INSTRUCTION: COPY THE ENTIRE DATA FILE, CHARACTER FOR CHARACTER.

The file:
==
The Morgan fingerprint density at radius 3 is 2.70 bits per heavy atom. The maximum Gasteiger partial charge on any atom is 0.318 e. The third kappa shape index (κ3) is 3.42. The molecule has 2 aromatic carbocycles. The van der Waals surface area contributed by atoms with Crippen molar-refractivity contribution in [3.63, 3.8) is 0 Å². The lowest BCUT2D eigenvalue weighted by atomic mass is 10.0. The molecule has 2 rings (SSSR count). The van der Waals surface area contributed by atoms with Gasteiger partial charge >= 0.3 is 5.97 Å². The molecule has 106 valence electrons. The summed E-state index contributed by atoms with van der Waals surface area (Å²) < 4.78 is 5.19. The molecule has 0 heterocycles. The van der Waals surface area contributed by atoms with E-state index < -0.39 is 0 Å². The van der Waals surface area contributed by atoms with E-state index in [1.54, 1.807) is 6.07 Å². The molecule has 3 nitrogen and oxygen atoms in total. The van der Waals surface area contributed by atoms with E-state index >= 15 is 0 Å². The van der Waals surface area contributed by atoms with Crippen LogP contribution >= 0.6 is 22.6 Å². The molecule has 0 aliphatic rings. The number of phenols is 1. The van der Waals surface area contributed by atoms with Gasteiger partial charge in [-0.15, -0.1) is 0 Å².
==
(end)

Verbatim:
The Morgan fingerprint density at radius 3 is 2.70 bits per heavy atom. The maximum Gasteiger partial charge on any atom is 0.318 e. The third kappa shape index (κ3) is 3.42. The molecule has 2 aromatic carbocycles. The van der Waals surface area contributed by atoms with Crippen molar-refractivity contribution in [3.63, 3.8) is 0 Å². The lowest BCUT2D eigenvalue weighted by atomic mass is 10.0. The molecule has 2 rings (SSSR count). The van der Waals surface area contributed by atoms with Gasteiger partial charge >= 0.3 is 5.97 Å². The molecule has 106 valence electrons. The summed E-state index contributed by atoms with van der Waals surface area (Å²) < 4.78 is 5.19. The molecule has 0 heterocycles. The van der Waals surface area contributed by atoms with E-state index < -0.39 is 0 Å². The van der Waals surface area contributed by atoms with E-state index in [1.54, 1.807) is 6.07 Å². The molecule has 3 nitrogen and oxygen atoms in total. The van der Waals surface area contributed by atoms with E-state index >= 15 is 0 Å². The van der Waals surface area contributed by atoms with Crippen LogP contribution >= 0.6 is 22.6 Å². The molecule has 0 aliphatic rings. The number of phenols is 1. The van der Waals surface area contributed by atoms with Gasteiger partial charge in [-0.15, -0.1) is 0 Å².